References Cited in the file of this patent UNITED STATES PATENTS 2,370,851 Eppenstein Mar. 6, 1945 2,541,297 Sampson et a1 Feb. 13, 1951 2,691,237 Heim Oct. 12, 1954 2,703,136 Masse Mar. 1, 1955 2,827,952 Propst Mar. 25, 1958 2,847,685 Freed-lander Aug. 19, 1958 2,890,464 Frey June 16, 1959 2,892,489 Hurley June 30, 1959 2,936,826 Reineman May 17, 1960
|Cited Patent||Filing date||Publication date||Applicant||Title|
|US2370851 *||Mar 8, 1943||Mar 6, 1945||George H Mckeown||Couch bed|
|US2541297 *||Apr 2, 1947||Feb 13, 1951||Gen Motors Corp||Method of forming dish-shaped resinous articles|
|US2691237 *||Jan 23, 1950||Oct 12, 1954||Calpat Corp||Utility tray|
|US2703136 *||Oct 30, 1952||Mar 1, 1955||Roland Masse||Furniture kit assembly and convertible unit therefrom|
|US2827952 *||Nov 5, 1956||Mar 25, 1958||Beauty Products Ltd||Cushion construction|
|US2847685 *||May 3, 1952||Aug 19, 1958||Dayton Rubber Company||Mattress supporting construction|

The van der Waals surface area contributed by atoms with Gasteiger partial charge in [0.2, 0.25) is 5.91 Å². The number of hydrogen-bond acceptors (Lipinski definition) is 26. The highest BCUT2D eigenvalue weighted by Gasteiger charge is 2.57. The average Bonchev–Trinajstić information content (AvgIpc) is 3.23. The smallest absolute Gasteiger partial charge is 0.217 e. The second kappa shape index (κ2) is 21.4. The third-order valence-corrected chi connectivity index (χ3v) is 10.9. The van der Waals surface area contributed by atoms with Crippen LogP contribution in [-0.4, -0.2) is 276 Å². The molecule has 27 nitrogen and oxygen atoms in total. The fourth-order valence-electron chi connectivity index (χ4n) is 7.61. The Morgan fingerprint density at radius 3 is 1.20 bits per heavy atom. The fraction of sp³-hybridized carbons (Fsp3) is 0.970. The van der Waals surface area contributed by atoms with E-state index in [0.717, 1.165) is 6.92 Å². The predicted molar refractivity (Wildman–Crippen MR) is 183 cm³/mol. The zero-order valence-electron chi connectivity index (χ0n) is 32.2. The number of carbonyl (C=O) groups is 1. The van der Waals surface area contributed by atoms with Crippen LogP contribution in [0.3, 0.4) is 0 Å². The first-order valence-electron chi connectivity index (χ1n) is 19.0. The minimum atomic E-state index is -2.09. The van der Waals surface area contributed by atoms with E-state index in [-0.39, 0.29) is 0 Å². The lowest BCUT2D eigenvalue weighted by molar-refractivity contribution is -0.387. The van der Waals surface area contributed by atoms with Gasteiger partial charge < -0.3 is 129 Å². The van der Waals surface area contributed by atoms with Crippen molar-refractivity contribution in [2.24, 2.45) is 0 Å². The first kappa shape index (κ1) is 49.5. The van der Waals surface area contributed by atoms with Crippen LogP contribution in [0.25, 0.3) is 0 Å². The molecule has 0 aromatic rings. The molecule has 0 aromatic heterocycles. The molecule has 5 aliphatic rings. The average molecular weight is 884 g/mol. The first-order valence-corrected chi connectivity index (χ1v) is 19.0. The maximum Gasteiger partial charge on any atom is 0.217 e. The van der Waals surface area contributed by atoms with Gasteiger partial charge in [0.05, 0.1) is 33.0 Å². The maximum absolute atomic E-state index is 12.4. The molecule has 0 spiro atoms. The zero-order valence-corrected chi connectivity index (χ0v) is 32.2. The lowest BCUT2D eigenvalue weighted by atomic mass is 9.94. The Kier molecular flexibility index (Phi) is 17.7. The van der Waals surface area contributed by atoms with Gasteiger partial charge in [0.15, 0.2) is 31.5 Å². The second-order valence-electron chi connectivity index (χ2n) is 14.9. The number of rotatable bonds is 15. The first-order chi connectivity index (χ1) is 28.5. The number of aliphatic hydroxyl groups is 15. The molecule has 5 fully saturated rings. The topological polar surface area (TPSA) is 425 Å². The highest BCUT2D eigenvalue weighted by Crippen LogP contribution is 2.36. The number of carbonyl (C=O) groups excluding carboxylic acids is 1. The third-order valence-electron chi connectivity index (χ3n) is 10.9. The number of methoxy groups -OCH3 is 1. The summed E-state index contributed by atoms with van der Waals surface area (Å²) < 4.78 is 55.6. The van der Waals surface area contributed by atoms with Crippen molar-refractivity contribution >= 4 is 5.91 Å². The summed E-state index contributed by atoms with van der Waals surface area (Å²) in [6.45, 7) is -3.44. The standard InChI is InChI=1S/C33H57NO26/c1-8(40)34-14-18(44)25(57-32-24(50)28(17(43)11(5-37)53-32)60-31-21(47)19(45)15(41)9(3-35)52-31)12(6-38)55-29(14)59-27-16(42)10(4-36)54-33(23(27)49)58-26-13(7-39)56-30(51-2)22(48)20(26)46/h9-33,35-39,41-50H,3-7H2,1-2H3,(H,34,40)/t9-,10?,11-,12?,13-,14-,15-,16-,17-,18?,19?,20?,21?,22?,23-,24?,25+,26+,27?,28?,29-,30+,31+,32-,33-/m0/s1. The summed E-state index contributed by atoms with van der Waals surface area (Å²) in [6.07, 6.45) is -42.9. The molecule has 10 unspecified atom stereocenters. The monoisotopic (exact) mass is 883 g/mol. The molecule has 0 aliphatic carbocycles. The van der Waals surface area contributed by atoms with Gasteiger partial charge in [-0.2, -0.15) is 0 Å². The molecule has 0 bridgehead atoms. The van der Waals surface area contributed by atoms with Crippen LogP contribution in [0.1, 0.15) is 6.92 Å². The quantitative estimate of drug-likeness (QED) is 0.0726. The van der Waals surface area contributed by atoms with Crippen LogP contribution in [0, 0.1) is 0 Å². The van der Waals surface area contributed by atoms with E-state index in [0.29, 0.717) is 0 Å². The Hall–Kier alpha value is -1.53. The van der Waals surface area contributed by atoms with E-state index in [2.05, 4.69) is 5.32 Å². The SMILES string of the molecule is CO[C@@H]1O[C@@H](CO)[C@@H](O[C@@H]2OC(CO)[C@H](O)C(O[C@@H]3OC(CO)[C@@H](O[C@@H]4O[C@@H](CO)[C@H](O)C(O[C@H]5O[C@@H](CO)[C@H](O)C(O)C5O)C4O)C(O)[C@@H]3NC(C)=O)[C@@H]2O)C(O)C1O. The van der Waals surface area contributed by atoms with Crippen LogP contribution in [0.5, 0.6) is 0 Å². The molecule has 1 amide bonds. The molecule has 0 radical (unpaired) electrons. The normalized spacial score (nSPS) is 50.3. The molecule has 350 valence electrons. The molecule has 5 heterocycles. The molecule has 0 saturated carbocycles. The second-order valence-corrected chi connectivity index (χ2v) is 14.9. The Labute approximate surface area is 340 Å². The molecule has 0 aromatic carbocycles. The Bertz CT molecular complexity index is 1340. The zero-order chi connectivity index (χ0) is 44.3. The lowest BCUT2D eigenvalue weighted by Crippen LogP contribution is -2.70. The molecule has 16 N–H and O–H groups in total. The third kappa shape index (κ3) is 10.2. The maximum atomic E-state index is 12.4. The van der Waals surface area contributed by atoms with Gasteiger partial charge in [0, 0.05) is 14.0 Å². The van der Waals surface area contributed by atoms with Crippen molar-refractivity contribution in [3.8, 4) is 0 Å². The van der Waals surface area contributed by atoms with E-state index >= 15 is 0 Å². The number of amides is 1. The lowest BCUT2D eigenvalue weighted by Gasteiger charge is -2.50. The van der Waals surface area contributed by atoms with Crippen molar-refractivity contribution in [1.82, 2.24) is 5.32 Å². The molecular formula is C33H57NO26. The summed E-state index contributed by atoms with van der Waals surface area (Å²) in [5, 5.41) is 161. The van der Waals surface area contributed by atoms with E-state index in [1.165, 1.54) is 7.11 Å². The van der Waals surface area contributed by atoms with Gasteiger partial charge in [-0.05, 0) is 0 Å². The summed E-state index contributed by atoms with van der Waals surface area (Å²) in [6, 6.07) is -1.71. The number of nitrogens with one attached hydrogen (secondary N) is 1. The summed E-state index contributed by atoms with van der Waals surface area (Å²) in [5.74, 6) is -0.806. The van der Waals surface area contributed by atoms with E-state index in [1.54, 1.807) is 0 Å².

|US2890464 *||Jul 5, 1957||Jun 16, 1959||Elliott Frey Louis||Bed spring|
|US2892489 *||Sep 26, 1957||Jun 30, 1959||Curtiss Wright Corp||Furniture and seat construction|
|US2936826 *||Sep 27, 1956||May 17, 1960||Brunswick Balke Collender Co||One-piece chair|
|Citing Patent||Filing date||Publication date||Applicant||Title|
|US3154797 *||Oct 10, 1962||Nov 3, 1964||Lovette Henry H||Combination mattress and bed bottom|
|US3205514 *||Jun 18, 1963||Sep 14, 1965||James D Pietrangeli||Tubular protective covering for bedding|
|US3506986 *||Jun 7, 1967||Apr 21, 1970||Southland Bedding Co Inc||Furniture substructure and methods of making same|
|US3512191 *||Oct 23, 1967||May 19, 1970||Imre Jack Smith||Furniture cushion and upholstery|
|US3680157 *||Dec 19, 1969||Aug 1, 1972||Hoover Ball & Bearing Co||Frame for box spring assembly|